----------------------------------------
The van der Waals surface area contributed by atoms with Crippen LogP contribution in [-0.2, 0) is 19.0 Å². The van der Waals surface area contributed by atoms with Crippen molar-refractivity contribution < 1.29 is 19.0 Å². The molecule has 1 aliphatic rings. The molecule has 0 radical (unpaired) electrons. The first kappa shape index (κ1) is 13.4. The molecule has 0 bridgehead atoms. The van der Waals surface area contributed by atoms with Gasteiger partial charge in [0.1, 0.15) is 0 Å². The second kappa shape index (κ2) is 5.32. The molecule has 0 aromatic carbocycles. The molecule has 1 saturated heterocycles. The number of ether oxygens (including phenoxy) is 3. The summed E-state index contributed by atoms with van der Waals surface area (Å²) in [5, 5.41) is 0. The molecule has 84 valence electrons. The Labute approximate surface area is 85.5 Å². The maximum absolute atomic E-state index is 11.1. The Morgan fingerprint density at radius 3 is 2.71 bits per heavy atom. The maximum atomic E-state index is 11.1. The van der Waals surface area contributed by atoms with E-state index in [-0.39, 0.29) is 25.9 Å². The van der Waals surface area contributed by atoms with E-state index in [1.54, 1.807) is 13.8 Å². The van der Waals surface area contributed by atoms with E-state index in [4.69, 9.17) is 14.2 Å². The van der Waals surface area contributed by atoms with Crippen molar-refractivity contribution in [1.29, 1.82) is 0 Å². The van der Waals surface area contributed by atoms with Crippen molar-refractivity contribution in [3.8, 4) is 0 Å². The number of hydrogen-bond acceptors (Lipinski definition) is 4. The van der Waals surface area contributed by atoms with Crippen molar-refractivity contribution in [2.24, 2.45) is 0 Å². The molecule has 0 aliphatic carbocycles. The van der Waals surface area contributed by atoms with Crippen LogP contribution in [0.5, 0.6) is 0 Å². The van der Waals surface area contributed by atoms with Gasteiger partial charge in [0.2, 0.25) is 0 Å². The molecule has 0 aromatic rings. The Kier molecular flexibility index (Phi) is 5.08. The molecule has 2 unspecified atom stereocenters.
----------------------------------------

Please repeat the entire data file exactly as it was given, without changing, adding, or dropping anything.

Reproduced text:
The van der Waals surface area contributed by atoms with Crippen LogP contribution in [-0.2, 0) is 19.0 Å². The van der Waals surface area contributed by atoms with Crippen molar-refractivity contribution < 1.29 is 19.0 Å². The molecule has 1 aliphatic rings. The molecule has 0 radical (unpaired) electrons. The first kappa shape index (κ1) is 13.4. The molecule has 0 bridgehead atoms. The van der Waals surface area contributed by atoms with Gasteiger partial charge in [0.1, 0.15) is 0 Å². The second kappa shape index (κ2) is 5.32. The molecule has 0 aromatic carbocycles. The molecule has 1 saturated heterocycles. The number of ether oxygens (including phenoxy) is 3. The summed E-state index contributed by atoms with van der Waals surface area (Å²) in [5, 5.41) is 0. The molecule has 84 valence electrons. The Labute approximate surface area is 85.5 Å². The maximum absolute atomic E-state index is 11.1. The Morgan fingerprint density at radius 3 is 2.71 bits per heavy atom. The maximum atomic E-state index is 11.1. The van der Waals surface area contributed by atoms with E-state index in [-0.39, 0.29) is 25.9 Å². The van der Waals surface area contributed by atoms with E-state index in [1.54, 1.807) is 13.8 Å². The van der Waals surface area contributed by atoms with E-state index in [4.69, 9.17) is 14.2 Å². The van der Waals surface area contributed by atoms with Crippen molar-refractivity contribution in [1.29, 1.82) is 0 Å². The van der Waals surface area contributed by atoms with Crippen molar-refractivity contribution in [3.8, 4) is 0 Å². The number of hydrogen-bond acceptors (Lipinski definition) is 4. The van der Waals surface area contributed by atoms with Crippen molar-refractivity contribution in [2.24, 2.45) is 0 Å². The molecule has 0 aliphatic carbocycles. The van der Waals surface area contributed by atoms with Crippen LogP contribution in [0.5, 0.6) is 0 Å². The van der Waals surface area contributed by atoms with Gasteiger partial charge in [0.2, 0.25) is 0 Å². The molecule has 0 aromatic rings. The Kier molecular flexibility index (Phi) is 5.08. The molecule has 2 unspecified atom stereocenters.